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Interchange – The Best of Andy Mahler: Mick Harrison and Bloomington’s Toxic Waste Problem

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This is the final show of our News Summit Special four-episode series “The Best of Andy Mahler.”

For tonight’s episode Mahler talks with Bloomington resident Mick Harrison, one of the nation’s foremost environmental and public interest attorneys representing whistleblowers, environmental advocates, and others who resist corporate and government malfeasance. The two pay special attention to how Westinghouse turned Bloomington into a toxic waste disaster area by dumping more than a million pounds of PCB-contaminated materials in and around Monroe County, and the decades-long efforts of Westinghouse (with EPA assistance) to avoid responsibility for cleaning it up.

Next week we’ll return to regular programming on Interchange when Doug Storm and Trish Kerle’ talk to composer and musician Lauren Bernofsky and author Scott Russell Sanders for a discussion on environmental awareness and the arts with a special focus on their current collaboration with The Cardinal Stage Company called The Breakfast Feast.

 

Interchange – The Best of Andy Mahler: A Poet Protecting Mountaintops

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This episode features award-winning poet and author Maurice Manning, a native of Danville, Kentucky. Manning’s work has appeared in The Green Mountains Review, The Spoon River Poetry Review, Hayden’s Ferry Review, The Sonora Review, and The New Yorker. His collection entitled “Lawrence Booth’s Book of Visions” was the 2001 winner of the Yale Series of Younger Poets competition. In the third segment of the interview Manning discusses his active efforts to put a stop to the coal industry’s destructive technique of “mountaintop removal” in his native Kentucky.

This is the third of four installments in our News Summit Special series “The Best of Andy Mahler” chosen from our deep archive of available podcasts. Mahler was a long-time host for Interchange who, in 2009, was presented with a WFHB Legacy Award for his service to the station. Mahler is active in Heartwood, a regional network founded in 1991 that protects forests and supports community activism in the Eastern United States through education, advocacy and citizen empowerment.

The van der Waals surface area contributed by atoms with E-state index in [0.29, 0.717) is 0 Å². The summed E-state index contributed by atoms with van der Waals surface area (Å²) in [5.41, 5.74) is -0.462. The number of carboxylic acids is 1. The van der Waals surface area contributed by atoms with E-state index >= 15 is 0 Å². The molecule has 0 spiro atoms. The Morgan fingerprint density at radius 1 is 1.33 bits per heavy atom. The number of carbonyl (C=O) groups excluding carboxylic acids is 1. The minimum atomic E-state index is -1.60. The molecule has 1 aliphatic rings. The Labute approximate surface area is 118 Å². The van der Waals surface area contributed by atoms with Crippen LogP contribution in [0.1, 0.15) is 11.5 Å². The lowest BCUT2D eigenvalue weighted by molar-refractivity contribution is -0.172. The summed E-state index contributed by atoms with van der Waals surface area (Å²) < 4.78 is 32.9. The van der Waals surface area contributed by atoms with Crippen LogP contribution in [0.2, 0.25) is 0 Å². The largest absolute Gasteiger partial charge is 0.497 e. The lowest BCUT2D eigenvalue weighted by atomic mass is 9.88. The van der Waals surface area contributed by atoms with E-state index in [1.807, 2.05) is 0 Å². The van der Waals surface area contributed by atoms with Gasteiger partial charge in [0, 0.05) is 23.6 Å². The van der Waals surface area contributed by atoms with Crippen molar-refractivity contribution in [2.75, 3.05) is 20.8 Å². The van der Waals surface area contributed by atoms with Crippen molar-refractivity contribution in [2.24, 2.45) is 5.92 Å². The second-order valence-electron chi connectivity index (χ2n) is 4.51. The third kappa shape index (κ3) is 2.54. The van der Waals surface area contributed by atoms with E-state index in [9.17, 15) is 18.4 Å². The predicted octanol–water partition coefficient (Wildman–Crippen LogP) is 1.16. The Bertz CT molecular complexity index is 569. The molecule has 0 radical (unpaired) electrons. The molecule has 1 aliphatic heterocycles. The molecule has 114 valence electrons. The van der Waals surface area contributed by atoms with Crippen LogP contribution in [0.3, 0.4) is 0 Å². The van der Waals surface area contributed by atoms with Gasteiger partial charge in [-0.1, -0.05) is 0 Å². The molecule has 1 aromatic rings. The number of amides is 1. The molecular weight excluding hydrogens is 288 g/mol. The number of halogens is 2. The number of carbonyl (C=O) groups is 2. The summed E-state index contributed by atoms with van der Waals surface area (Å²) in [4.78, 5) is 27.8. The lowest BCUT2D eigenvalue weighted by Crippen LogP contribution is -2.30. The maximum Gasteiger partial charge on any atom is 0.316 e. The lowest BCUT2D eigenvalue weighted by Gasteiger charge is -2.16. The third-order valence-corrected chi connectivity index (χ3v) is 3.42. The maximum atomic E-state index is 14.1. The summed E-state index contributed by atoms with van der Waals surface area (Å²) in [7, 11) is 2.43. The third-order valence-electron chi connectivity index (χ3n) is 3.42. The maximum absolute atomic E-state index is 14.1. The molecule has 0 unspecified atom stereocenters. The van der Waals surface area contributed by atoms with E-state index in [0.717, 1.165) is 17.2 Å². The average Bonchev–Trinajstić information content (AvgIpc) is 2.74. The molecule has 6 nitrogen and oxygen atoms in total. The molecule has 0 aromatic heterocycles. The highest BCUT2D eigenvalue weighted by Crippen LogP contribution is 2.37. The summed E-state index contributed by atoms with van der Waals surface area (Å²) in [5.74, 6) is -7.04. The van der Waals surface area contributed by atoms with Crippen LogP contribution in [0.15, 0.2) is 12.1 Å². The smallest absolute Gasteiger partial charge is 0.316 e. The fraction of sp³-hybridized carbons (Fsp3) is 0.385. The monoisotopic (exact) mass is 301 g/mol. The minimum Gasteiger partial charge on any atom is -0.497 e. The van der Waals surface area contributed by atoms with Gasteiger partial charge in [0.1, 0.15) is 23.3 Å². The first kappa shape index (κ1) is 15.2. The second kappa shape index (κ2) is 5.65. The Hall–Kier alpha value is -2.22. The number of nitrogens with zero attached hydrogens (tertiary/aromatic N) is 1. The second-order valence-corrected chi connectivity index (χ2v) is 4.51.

Maurice Manning

NEXT WEEK: PCBs in Bloomington.

The final installment in our WFHB News Summit “Best of Andy Mahler” series. Bloomington resident Mick Harrison, one of the nation’s foremost environmental and public interest attorneys, talks with Mahler about the PCB contamination left behind by Westinghouse and their decades-long efforts to avoid responsibility for cleaning it up.

Interchange – The Best of Andy Mahler: Dwight Worker

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Tonight Interchange presents the second episode in our “Best of Andy Mahler” series.

Mahler’s guest in this program is Dwight Worker, long-time Bloomington resident, author, adventurer, and activist. Worker talks about his early years as an anti-war and civil rights activist at IU in the 60s, his escape from a Mexican prison in the 70s, his career in information systems in the 80s, his adventures as a drift-net sinker in the 90s, and his most recent career as a professor of information security at IU. This is one lively Interchange you won’t want to miss!

If you liked this interview and want to hear more with Andy Mahler just head to the archives! Here’s a shortcut: Andy Mahler on Interchange.

Interchange – The Best of Andy Mahler: Annemarie Mahler

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During the month of  July our News Department programming will consist of a “Best Of ” series as we direct and attend our first ever WFHB News Summit.  Our “Best of Interchange” highlights programs by host Andy Mahler, the recipient of the 2009 WFHB Legacy Award. In the first of these programs Andy interviews his mother, the artist Annemarie Mahler.

Annemarie (Ettinger) Mahler was born in Vienna, Austria in April of 1926. She eventually wound up in Bloomington but spent time in a Dutch orphanage, New York City, Berkeley, Dallas, and Madison, Wisconsin (and many other places) along the way. At Berkeley, she met and married a young biochemist named Henry Mahler, also born in Vienna. Incredibly, they had gone to the same elementary school yet had never met. They had three children, one of whom asks her about her life, love, her art, and anything else you might ask your own mother about on a live call-in radio program.